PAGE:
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Boston's St. Pat's Parade Excludes LGBT Marchers

Boston's St. Pat's Parade Excludes LGBT Marchers


After several weeks of debate, South Boston's St. Patrick's Day Parade will not include LGBT participants.

Organizers of Boston's St. Patrick's Day Parade have officially revoked their invitation to the LGBT organization that had been working to include LGBT veterans and allies in the parade.

The South Boston Allied War Veterans Council, which organizes the parade, said they were misled by the LGBT Veterans of Equality, which is a subgroup of MassEquality. Initially, the LGBT veterans' group was permitted to march after their application was rejected because of the parade's "no sexual orientation rule."

"This application was conditionally approved as submitted with the understanding that these 20 veterans can march, but no sexual orientation would be displayed, and the group would comply with our standard 'code of conduct' followed by all marching units in this parade," the organizers said in the statement.

Over the weekend, MassEquality executive director Kara Coredini said the decision was historic, since LGBT groups had been banned from the parade for decades. But, Coredini said the prohibition on statements regarding LGBT rights -- like t-shirts or rainbow flags -- was a sticking point.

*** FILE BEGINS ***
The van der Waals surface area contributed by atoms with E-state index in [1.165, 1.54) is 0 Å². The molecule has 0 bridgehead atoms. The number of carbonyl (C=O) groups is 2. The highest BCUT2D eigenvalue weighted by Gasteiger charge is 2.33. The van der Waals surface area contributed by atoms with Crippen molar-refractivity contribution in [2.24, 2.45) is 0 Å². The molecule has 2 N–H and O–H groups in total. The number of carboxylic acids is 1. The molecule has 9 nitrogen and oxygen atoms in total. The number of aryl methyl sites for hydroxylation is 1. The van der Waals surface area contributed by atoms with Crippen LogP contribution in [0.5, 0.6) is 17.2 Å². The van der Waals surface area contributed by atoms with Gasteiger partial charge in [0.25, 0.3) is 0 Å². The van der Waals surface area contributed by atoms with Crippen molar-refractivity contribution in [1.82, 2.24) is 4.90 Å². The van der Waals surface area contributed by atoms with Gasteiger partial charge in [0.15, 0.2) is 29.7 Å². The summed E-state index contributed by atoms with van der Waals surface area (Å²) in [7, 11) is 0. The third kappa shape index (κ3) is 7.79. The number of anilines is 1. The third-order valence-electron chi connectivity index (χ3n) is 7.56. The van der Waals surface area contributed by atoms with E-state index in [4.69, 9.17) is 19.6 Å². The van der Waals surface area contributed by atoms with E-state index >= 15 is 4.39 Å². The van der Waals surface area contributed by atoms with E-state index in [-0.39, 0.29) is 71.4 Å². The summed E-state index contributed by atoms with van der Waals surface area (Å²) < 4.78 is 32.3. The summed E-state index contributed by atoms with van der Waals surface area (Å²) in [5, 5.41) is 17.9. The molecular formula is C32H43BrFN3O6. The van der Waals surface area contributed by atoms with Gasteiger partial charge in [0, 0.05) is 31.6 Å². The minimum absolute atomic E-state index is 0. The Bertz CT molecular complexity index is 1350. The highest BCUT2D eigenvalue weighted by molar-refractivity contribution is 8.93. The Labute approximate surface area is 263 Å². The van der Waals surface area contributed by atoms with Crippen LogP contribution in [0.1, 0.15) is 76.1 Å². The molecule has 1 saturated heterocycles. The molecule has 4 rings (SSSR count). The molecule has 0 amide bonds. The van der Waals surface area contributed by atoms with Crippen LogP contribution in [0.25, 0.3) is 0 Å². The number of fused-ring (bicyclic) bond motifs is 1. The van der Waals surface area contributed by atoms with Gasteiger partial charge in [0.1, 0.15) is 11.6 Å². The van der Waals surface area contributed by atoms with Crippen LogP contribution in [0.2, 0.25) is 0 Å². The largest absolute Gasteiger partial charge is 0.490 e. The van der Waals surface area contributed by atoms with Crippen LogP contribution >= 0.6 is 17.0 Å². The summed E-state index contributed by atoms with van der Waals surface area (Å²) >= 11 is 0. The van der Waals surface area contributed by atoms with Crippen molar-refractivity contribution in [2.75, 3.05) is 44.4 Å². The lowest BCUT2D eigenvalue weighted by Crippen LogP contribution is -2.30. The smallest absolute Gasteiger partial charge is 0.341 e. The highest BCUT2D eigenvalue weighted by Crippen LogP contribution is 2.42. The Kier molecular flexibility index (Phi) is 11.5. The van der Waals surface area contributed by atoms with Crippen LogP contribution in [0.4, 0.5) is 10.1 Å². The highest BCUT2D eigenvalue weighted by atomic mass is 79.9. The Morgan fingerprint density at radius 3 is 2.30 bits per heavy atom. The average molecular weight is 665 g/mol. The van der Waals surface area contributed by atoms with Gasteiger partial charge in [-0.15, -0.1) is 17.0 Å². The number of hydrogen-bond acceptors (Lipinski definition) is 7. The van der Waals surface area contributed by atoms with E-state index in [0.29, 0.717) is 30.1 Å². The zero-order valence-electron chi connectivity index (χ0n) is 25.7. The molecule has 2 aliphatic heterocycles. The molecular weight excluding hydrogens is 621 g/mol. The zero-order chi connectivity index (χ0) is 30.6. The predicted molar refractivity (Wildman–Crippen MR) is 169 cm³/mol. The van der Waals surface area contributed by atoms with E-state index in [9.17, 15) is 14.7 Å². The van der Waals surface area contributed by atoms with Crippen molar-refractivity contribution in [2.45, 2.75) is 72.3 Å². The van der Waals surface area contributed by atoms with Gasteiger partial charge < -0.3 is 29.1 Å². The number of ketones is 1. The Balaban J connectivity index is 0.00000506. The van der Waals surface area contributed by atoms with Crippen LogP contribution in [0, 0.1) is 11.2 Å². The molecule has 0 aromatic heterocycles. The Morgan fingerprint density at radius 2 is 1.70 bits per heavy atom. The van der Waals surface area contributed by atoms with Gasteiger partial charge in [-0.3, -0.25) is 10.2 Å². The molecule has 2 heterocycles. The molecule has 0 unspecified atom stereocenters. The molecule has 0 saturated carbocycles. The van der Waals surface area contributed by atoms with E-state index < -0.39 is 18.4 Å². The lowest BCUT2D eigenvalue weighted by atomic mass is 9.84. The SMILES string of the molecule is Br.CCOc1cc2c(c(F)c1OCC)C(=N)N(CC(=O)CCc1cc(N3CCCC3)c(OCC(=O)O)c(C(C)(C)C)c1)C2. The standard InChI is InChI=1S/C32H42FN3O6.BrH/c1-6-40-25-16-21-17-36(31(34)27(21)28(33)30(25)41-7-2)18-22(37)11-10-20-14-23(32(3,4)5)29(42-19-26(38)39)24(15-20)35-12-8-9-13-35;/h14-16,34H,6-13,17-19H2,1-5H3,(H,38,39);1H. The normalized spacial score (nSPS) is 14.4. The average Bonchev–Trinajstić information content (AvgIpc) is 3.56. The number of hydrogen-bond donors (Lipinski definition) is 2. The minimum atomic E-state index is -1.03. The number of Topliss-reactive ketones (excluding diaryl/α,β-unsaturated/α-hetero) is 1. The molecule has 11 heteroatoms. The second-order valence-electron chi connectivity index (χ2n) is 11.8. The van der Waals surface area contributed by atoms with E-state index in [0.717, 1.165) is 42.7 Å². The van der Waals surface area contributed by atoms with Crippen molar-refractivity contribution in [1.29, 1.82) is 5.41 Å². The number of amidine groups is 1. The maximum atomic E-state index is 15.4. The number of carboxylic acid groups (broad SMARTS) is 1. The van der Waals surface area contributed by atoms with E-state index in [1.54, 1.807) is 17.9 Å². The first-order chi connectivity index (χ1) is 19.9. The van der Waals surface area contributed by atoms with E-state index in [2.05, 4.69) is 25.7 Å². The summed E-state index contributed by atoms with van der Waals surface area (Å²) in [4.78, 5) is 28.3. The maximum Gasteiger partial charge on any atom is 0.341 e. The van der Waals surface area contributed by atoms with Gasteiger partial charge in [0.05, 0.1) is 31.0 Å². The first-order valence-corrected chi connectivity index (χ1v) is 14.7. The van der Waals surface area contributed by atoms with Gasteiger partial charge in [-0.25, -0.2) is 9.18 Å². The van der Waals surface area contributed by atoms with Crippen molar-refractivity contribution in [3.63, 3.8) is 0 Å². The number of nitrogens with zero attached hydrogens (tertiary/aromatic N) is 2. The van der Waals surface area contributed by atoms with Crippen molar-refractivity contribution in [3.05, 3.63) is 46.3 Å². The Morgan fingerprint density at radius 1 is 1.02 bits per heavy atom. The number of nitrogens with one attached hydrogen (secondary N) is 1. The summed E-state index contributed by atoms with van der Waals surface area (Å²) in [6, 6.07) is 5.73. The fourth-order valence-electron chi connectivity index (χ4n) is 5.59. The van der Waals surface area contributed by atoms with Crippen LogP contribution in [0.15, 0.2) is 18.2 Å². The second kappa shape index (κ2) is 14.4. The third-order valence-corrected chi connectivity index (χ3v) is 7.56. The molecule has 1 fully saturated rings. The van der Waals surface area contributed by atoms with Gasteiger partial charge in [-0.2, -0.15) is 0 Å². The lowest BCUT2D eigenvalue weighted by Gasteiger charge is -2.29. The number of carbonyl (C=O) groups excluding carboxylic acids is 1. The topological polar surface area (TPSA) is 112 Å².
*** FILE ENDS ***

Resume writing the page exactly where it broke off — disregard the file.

Then, at a closed-door meeting at City Hall, the South Boston Allied War Veterans Council said there were not 20 veterans involved with the LGBT Veterans of Equality. Instead they claim there was only one veteran plus several civilian supporters, who would march, so the organizers felt that MassEquality was using the guise of LGBT veterans to march in the parade under false pretenses.

"It is our intention to keep this parade a family-friendly event," the statement said. "We will not allow any group to damage the integrity of this historic event, or our reputation as a safe and fun filled day for all."

On Wednesday, Coredini of MassEquality said her organization had, in fact, worked with numerous veterans to end the military's ban on openly gay service members, "and those same veterans would have been proud to represent the end of the parade's 'don't ask, don't tell' policy."

"We know from experience that change comes through conversation and dialogue," Coredini said. "We were encouraged to have an historic opportunity to meet face-to-face with parade organizers to discuss a contingent involving LGBT veterans, and we did so with open hearts and open minds."

She also thanked Mayor Walsh for working on the discussion, but ultimately, she said she was disappointed the arrangement could not work.

"Throughout this process, we have heard from many people with diverse perspectives about this Parade," she said. "Stories from those who marched openly and at great personal risk in this very Parade decades ago touched us deeply. LGBT people should never have to silence who they are to be safe, to be equal, or to celebrate other parts of their identities."

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